The New York Times, by Mark Landler (Washington, DC, Dec. 22, 2012) — With a patrician bearing, nearly three decades of service on the Senate Foreign Relations Committee, a highly decorated combat career in the Vietnam War, even a father who was a diplomat, John Kerry is the very picture of a secretary of state.
“In a sense, John’s entire life has prepared him for this role,” President Obama said on Friday at the White House, as he nominated Mr. Kerry to replace Hillary Rodham Clinton, the first step in filling out a national security team for his second term.
Mr. Obama praised Mr. Kerry, 69, a Massachusetts Democrat, for having been immersed in “every major foreign-policy debate for nearly 30 years.”
But though Mr. Kerry would bring even deeper experience to the job than Mrs. Clinton did, his appointment is likely to further centralize policy decisions in the White House, where for the past four years the president and a small circle of advisers have kept a tight grip on issues like Iran’s nuclear program, China, Pakistan, and the winding down of the war in Afghanistan.
“There’s every reason to believe that we’re going to have a very White House-centric foreign policy,” said David J. Rothkopf, the chief executive of the Foreign Policy Group. “Kerry is going to have to show his loyalty and willingness to work within the Obama system.”
In contrast to Mrs. Clinton, whom Mr. Obama named to his cabinet after they competed against each other in the 2008 presidential primaries, Mr. Kerry has been a loyal supporter of the Obama administration, guiding an arms-reduction treaty with Russia to ratification in the Senate and playing diplomatic troubleshooter for the White House in Afghanistan, Pakistan and Sudan.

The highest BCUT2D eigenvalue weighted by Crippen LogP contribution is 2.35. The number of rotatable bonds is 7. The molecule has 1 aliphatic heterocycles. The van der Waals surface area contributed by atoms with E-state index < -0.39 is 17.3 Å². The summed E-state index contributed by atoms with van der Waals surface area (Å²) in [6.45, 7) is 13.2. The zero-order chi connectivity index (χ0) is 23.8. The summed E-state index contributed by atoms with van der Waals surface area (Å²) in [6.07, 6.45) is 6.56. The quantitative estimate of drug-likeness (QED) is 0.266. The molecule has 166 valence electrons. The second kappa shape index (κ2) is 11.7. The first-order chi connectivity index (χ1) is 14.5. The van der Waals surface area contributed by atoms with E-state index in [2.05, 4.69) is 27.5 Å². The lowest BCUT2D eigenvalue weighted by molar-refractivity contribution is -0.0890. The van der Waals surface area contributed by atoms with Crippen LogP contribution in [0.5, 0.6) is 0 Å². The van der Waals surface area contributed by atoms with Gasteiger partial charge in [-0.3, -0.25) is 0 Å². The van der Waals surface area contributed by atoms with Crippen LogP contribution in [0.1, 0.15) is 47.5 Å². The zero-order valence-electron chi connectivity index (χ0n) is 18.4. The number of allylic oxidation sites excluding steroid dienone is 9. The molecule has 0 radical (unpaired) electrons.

He has also figured at critical moments in Mr. Obama’s career. At the 2004 Democratic National Convention that nominated him for president, Mr. Kerry gave the keynote speaking slot to Mr. Obama, then a little-known Illinois state senator, catapulting him to national prominence. In early 2008, Mr. Kerry endorsed him over Mrs. Clinton, and this fall he played the role of Mitt Romney in mock debates — sessions that by some accounts put the president’s teeth on edge.
“Nothing brings two people closer together than weeks of debate prep,” said Mr. Obama on Friday, looking at a grinning Mr. Kerry. “John, I’m looking forward to working with you instead of debating you.”
However lavish Mr. Obama’s praise, his instinctive choice for secretary of state was Susan E. Rice, the ambassador to the United Nations, who withdrew her name from consideration after Republicans threatened to block her nomination because of statements she made after the lethal attack on the American Mission in Benghazi, Libya.
Mr. Obama, his aides said, likes Ms. Rice’s blunt style and is in sync with her view of foreign policy, which places a premium on aggressively defending human rights.
As a result, Ms. Rice, who is staying in her post, remains a candidate for a major foreign-policy post in the second term, according to administration officials. Thomas E. Donilon, the national security adviser, is expected to stay on for a year or so, but Ms. Rice could be named to his job.
If she were to move into the White House, analysts said, that would pose a test for Mr. Kerry, given her access to Mr. Obama and their shared views on many foreign policy issues.